As part of Singapore International Cyber Week (SICW) 2023, Microsoft Singapore and the Cyber Security Agency of Singapore (CSA) announced the deepening of its multi-year collaboration, committing to jointly strengthen cybersecurity foundations and protect Singapore’s cyberspace and expand on international partnerships.
Together, Microsoft and CSA will advance the sharing of information, analysis and intelligence on cyber threats, vulnerabilities, malicious campaigns and incidents, to build a better database of threats and vulnerabilities.
The collaboration will also support joint investigations and operations to address incidents involving critical information infrastructure systems in Singapore, and to apprehend and takedown malicious infrastructure that may be used for cybercrime or digitally enabled crimes.
The transnational collaboration across global, regional, and national cybersecurity will also include capacity-building in the form of joint workshops and training on Microsoft solutions and its unique vantage point for security through its investments in security research, innovation, and the global security community.
“Our longstanding partnership with the Cyber Security Agency of Singapore reflects our shared commitment to build cyber security and resilience, as we enhance the security and trust of our partners and customers in the digital space. Such international collaborations are a key avenue to leverage collective capabilities and pursue the adoption of new technologies, including artificial intelligence that can help us combat emerging cyber threats,” said Tom Burt, Corporate Vice President, Customer Security and Trust, Microsoft.
Singapore continues to face an increasingly complex cybersecurity landscape, where threats to digital peace have reduced trust in technology and highlighted the urgent need for improved cyber defenses at all levels.
For example, in the Microsoft Digital Defense Report 2023, Singapore, together with its counterparts in the South China Sea, were targeted for intelligence collection. Singapore was also one of the top 10 countries listed as victims of the cracked versions of Cobalt Strike, which was used by cybercriminals to elevate and enumerate access after compromising a victim’s system.
The global report draws on Microsoft’s investments in security research, innovation, and the global security community, where over 10,000 Microsoft security and threat intelligence experts work together to block over 4,000 identity attacks per second. These experts also synthesiszed over 750 billion signals per second with AI to understand and protect against digital threats and criminal cyberactivity.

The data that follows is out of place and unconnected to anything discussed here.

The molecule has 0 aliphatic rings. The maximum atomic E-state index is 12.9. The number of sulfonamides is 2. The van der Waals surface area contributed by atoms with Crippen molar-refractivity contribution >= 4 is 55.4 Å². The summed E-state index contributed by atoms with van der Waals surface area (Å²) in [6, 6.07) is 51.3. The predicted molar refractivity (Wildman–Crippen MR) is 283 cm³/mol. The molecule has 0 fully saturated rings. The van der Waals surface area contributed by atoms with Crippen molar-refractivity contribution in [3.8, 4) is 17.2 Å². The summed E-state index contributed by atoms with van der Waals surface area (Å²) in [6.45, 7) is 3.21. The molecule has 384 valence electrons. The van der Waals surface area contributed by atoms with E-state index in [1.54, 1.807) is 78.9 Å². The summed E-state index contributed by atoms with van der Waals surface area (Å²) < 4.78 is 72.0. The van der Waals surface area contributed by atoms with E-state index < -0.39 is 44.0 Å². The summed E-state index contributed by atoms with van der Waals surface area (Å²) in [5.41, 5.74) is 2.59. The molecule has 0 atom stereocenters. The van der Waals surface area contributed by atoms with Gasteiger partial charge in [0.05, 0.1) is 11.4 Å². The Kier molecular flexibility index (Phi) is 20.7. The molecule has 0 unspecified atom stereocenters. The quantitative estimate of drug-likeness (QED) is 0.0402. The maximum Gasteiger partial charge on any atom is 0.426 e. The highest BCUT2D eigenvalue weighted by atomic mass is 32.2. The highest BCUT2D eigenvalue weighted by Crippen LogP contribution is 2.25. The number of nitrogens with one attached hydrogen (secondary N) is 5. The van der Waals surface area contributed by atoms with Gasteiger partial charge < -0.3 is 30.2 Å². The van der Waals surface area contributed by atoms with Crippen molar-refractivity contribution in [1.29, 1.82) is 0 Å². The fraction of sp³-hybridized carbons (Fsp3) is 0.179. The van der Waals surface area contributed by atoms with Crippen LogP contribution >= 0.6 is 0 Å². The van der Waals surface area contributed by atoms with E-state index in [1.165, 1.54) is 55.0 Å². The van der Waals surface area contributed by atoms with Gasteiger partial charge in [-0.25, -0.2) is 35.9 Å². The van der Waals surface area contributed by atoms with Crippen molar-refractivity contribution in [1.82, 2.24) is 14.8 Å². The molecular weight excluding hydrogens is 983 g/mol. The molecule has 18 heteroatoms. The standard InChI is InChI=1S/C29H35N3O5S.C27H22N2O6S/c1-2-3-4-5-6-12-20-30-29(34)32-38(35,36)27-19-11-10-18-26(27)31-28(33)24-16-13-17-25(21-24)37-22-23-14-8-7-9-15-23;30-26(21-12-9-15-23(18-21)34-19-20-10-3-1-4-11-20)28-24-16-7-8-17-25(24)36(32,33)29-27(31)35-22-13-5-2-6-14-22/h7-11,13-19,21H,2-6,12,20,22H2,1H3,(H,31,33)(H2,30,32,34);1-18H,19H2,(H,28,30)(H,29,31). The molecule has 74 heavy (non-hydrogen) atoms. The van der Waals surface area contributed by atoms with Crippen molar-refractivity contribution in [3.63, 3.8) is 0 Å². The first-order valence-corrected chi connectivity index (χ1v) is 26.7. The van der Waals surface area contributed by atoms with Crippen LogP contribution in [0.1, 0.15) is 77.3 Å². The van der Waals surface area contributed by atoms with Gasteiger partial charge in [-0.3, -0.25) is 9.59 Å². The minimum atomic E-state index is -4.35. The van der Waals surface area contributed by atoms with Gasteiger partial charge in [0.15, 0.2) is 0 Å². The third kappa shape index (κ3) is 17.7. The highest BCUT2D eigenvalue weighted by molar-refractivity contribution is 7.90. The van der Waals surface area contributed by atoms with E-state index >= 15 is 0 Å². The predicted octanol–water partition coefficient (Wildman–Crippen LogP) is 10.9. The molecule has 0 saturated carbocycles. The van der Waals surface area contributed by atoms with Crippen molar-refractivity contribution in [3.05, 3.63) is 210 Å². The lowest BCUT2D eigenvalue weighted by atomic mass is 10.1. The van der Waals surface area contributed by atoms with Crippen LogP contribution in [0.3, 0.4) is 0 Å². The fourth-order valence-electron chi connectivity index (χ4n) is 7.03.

Amidst these challenges, defenders are being driven to innovate and collaborate more closely than ever to secure a resilient online ecosystem that can be dependent on. Singapore was listed as one of the governments in Asia Pacific that has revitalised its focus on the regulation of critical infrastructure over the last twelve months, with the nation-state advancing both critical infrastructure cybersecurity risk requirements, as well as cyber incident reporting requirements.
Mr David Koh, Chief Executive of CSA, said, “Cyber defence is a team effort. Big Tech plays a key role in shaping our digital terrain and are therefore important partners in cyber defence and cybersecurity. We look forward to working closely with Microsoft to advance our shared mission of building a safer cyberspace for all users.”
Apart from teaming up with ecosystem players across the public and private sector to innovate and collaborate for a secure future together, Microsoft also continues to build capacity for a skilled cyber security workforce through its Let’s Skill Up program, which offers curated learning paths to SMEs based on their employees’ needs. To date, the nationwide initiative, together with Microsoft Learn courses, have reached over 21,000 people who have mastered new skills in data, AI, cloud computing and security.